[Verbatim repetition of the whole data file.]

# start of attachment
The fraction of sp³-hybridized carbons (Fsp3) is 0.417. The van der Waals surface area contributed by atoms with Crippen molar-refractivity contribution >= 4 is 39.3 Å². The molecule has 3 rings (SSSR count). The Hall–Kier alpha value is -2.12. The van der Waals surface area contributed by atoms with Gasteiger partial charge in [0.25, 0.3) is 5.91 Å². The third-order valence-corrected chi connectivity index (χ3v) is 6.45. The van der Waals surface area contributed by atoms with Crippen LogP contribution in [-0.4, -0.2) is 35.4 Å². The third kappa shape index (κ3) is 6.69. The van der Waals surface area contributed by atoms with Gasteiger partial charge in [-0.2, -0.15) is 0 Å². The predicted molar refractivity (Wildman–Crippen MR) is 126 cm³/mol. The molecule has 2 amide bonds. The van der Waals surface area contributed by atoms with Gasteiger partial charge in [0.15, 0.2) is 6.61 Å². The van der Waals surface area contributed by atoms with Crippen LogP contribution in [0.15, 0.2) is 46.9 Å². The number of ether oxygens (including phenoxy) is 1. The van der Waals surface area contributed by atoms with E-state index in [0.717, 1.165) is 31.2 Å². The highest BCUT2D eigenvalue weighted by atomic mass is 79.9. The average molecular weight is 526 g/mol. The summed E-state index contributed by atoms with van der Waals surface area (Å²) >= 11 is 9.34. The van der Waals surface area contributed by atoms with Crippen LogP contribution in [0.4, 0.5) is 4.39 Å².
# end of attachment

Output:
The fraction of sp³-hybridized carbons (Fsp3) is 0.417. The van der Waals surface area contributed by atoms with Crippen molar-refractivity contribution >= 4 is 39.3 Å². The molecule has 3 rings (SSSR count). The Hall–Kier alpha value is -2.12. The van der Waals surface area contributed by atoms with Gasteiger partial charge in [0.25, 0.3) is 5.91 Å². The third-order valence-corrected chi connectivity index (χ3v) is 6.45. The van der Waals surface area contributed by atoms with Crippen LogP contribution in [-0.4, -0.2) is 35.4 Å². The third kappa shape index (κ3) is 6.69. The van der Waals surface area contributed by atoms with Gasteiger partial charge in [-0.2, -0.15) is 0 Å². The predicted molar refractivity (Wildman–Crippen MR) is 126 cm³/mol. The molecule has 2 amide bonds. The van der Waals surface area contributed by atoms with Gasteiger partial charge in [0.15, 0.2) is 6.61 Å². The van der Waals surface area contributed by atoms with Crippen LogP contribution in [0.15, 0.2) is 46.9 Å². The number of ether oxygens (including phenoxy) is 1. The van der Waals surface area contributed by atoms with E-state index in [0.717, 1.165) is 31.2 Å². The highest BCUT2D eigenvalue weighted by atomic mass is 79.9. The average molecular weight is 526 g/mol. The summed E-state index contributed by atoms with van der Waals surface area (Å²) >= 11 is 9.34. The van der Waals surface area contributed by atoms with Crippen LogP contribution in [0.4, 0.5) is 4.39 Å².